HARRISBURG, Pa. (AP) – The Pennsylvania lawmaker whose lawsuit led the NCAA to lift the last of Penn State’s sanctions stemming from the Jerry Sandusky scandal said Wednesday the organization misled university officials and that its president, Mark Emmert, should be fired.

Jake Corman, the state Senate’s majority leader, also said that under Emmert the NCAA exceeded its legal authority while it pursued the sanctions in 2012 in a bid to expand its own power.

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Corman, whose district includes Penn State’s main campus, released what he said were 4,900 pages of case documents from the now-settled lawsuit and said he was sending them to the members of the NCAA’s executive committee.

“If they review it carefully, they will come to the conclusion that there’s a culture problem at the NCAA, and if they truly believe in their core values in their mission statement … they will determine that Mark Emmert is no longer a credible person to lead this organization,” Corman told a packed conference room in his Pennsylvania Capitol office.

Donald Remy, the chief legal officer of college sports’ governing body, shot back at Corman, accusing him in a statement of seeking to capitalize politically on a settled matter and maintaining that the NCAA is focused on helping victims of child sexual abuse survivors.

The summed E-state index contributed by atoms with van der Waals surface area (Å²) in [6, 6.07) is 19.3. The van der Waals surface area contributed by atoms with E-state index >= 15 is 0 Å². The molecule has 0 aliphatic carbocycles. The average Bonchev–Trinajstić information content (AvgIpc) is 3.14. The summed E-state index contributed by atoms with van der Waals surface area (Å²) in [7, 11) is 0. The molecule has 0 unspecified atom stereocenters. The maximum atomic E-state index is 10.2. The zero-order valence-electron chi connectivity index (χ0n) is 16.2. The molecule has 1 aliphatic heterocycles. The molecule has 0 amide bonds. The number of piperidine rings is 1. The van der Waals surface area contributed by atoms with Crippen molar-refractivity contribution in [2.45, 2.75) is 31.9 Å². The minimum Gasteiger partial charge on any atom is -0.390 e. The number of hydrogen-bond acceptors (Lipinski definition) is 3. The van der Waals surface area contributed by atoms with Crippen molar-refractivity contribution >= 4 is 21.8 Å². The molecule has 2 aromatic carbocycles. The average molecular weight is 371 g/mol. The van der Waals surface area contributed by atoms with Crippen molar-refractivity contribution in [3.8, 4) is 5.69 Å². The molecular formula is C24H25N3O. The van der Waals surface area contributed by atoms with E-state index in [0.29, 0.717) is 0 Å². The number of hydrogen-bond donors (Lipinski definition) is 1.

The NCAA agreed last month to restore 112 football wins it had stripped from Penn State and Joe Paterno in the Sandusky child-molestation scandal and to reinstate the venerated late coach as the winningest in major college football history.

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The agreement lifted the last of the sanctions imposed in 2012 and settled the lawsuit by Corman and former Pennsylvania Treasurer Rob McCord. The suit initially had sought to ensure Penn State’s $60 million fine was spent on child abuse-prevention programs in Pennsylvania, rather than around the nation.

But the case transformed into a test of the legality of the sanctions before the NCAA agreed to settle it in an effort, they said at the time, to stop the litigation from holding up distribution of the university’s fine to child abuse-prevention programs.

“It is no coincidence that his political career was simultaneously elevated during a litigation impacting the disbursement of money to child sexual abuse victims nationwide,” Remy said in the statement. “In settling the litigation, the NCAA agreed to move forward so that discussions could be rightfully refocused towards child sexual abuse survivors.”

To view the documents click here.

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